Recreational Cannabis Stores May Finally Come to Washington D.C.

Recreational Cannabis Stores May Finally Come to Washington D.C.

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AP

Cannabis lovers in Washington, D.C. might finally be able to make retail purchases soon, according to a statement from Mayor Muriel Bowser after she was re-elected on Tuesday. D.C. passed adult-use legalization back in 2014 with a 65 percent majority vote, but implementation of a tax-and-regulate retail sales environment in the nation’s capital has been stalled.

“We will prepare a tax-and-regulate scheme to present to the council at the beginning of the next year. We have an untenable situation in the District. As long as we have the ability to possess marijuana, which is our law, we also need the ability to procure marijuana legally, which we don’t have now,” Mayor Bowser said at a city hall press conference.

Both customers who would like to purchase legal marijuana and shops that would sell products have been frustrated in the four years since the adult-use law passed. It’s natural to wonder why Mayor Bowser’s cabinet didn’t start preparing their plan back in 2014. Lawmakers and residents in D.C. speculate that Republican Representative Andy Harris says one thing and does another when it comes to federal cannabis research. Harris says doctors shouldn’t yet prescribe cannabis to patients in one statement, and calls for more research on the plant medicine in another.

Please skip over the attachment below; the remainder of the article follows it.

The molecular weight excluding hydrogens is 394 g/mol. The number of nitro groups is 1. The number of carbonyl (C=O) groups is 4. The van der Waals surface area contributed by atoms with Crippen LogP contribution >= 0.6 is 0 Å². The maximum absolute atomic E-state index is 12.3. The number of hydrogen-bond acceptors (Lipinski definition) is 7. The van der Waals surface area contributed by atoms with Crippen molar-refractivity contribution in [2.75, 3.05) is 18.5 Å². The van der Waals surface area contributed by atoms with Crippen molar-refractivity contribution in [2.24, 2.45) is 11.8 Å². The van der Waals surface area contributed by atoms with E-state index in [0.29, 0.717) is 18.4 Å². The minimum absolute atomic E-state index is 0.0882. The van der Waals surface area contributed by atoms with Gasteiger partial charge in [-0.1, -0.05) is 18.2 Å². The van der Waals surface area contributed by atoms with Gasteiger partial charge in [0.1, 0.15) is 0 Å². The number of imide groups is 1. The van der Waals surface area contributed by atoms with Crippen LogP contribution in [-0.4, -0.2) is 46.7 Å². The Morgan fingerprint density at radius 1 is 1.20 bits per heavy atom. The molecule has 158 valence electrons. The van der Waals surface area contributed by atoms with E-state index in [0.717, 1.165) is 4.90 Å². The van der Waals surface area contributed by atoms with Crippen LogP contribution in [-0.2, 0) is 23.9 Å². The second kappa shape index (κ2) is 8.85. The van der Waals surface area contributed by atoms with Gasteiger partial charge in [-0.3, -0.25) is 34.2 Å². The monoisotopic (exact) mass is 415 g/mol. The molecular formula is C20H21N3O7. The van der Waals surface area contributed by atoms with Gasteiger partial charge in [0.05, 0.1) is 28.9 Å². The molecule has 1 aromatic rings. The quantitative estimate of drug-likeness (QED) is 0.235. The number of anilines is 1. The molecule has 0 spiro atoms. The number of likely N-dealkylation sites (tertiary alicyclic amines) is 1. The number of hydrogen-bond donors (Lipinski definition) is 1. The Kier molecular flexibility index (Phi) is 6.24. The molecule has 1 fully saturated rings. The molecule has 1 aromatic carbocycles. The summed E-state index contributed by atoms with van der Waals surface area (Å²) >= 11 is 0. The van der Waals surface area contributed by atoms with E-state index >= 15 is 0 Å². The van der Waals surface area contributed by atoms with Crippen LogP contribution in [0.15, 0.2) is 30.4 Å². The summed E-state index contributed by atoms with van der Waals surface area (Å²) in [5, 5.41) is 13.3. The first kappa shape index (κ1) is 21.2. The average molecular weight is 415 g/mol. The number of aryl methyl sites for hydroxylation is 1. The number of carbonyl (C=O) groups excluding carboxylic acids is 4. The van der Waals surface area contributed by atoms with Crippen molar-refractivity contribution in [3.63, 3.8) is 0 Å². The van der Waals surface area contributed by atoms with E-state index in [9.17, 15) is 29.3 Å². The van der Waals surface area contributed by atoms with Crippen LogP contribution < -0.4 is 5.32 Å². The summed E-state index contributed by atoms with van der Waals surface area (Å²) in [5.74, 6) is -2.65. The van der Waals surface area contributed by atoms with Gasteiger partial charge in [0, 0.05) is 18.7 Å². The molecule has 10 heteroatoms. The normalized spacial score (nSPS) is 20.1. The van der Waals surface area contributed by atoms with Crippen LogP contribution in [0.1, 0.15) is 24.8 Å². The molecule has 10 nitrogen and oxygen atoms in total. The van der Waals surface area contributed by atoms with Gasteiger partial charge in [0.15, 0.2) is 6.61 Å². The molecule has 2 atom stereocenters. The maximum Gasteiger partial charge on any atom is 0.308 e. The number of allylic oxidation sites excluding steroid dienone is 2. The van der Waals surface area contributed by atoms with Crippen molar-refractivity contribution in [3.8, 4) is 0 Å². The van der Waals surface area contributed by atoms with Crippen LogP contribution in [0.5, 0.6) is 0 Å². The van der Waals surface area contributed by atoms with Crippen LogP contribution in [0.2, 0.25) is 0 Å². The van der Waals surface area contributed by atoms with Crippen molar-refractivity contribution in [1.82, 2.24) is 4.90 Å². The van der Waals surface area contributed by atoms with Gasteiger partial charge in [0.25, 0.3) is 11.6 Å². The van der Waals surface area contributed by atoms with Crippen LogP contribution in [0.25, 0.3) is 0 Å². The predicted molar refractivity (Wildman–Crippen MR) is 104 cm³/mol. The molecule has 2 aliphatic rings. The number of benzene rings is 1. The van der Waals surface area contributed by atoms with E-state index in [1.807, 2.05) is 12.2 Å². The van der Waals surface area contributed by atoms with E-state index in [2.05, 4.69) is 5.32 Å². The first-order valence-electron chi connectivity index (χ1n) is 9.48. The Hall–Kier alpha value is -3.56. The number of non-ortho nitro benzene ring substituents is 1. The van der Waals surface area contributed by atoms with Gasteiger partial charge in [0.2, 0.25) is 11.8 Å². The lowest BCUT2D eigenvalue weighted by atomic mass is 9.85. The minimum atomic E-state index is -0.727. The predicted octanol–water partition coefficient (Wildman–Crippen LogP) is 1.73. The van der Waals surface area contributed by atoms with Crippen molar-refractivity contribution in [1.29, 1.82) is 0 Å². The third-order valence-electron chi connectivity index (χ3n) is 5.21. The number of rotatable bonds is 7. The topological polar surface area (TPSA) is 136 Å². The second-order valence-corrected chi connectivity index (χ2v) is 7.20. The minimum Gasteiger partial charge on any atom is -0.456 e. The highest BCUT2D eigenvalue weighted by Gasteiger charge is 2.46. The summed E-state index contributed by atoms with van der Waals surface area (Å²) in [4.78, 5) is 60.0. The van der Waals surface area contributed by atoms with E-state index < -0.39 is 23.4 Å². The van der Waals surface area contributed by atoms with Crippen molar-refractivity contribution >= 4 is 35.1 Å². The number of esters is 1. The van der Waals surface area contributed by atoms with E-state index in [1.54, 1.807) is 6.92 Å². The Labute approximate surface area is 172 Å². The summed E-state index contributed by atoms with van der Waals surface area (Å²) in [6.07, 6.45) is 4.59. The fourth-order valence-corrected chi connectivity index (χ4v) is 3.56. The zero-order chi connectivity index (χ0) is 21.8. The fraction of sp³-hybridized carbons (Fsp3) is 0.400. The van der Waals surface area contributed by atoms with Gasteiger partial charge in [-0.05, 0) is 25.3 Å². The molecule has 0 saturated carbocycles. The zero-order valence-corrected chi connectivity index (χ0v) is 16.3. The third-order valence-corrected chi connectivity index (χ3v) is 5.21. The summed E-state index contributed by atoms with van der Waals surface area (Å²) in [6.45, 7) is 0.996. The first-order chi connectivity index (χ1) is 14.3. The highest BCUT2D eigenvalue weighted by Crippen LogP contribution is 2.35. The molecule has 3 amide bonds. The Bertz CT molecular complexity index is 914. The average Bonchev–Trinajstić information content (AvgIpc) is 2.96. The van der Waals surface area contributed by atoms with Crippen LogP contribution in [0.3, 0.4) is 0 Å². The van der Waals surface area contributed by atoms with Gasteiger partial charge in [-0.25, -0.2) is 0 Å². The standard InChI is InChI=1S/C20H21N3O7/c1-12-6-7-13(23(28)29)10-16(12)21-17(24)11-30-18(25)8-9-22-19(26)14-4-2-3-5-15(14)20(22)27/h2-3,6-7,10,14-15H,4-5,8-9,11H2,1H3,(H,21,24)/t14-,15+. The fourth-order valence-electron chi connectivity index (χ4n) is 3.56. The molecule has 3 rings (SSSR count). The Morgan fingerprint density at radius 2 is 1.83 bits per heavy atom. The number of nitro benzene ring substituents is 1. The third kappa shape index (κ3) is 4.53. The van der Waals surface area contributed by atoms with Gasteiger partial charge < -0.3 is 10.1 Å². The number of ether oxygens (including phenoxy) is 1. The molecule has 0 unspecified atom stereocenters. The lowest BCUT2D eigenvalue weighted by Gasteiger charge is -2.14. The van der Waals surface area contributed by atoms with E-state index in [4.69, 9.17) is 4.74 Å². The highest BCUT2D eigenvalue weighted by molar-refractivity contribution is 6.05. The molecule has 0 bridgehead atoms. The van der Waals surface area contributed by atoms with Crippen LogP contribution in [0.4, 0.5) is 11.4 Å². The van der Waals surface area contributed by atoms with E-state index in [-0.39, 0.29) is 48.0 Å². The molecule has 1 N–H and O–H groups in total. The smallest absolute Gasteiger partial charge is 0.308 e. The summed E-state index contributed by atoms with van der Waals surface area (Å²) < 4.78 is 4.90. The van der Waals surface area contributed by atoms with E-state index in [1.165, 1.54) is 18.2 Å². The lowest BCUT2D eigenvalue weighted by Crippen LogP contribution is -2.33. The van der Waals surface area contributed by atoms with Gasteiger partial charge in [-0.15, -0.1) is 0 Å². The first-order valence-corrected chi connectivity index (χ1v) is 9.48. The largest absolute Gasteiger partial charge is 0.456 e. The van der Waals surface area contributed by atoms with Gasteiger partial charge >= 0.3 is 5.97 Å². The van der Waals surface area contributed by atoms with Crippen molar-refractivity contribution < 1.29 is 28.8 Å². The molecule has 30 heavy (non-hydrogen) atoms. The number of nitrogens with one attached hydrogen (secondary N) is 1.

While a tax-and-regulate scheme might sound like a good plan to most voters in D.C., they might be surprised to learn about statistics that indicate ‘illicit’ markets in other states are not fading away anytime soon. One of the main selling points of legal cannabis at the political level is that it can reduce arrests and free up valuable police resources. But even when tax-and-regulate plans are agreed on and implemented, issues for law enforcement still arise.

Bowser is the first mayor to win reelection in the District of Columbia in over a decade, but some political analysts suggest she didn’t have much competition. Finally implementing a plan to tax and regulate cannabis would follow through on a campaign promise that D.C.’s voter base clearly wants. Time will tell what type of plan Mayor Bowser and her cabinet will come up with, and hopefully D.C. can avoid some of the challenging issues that legal states face.

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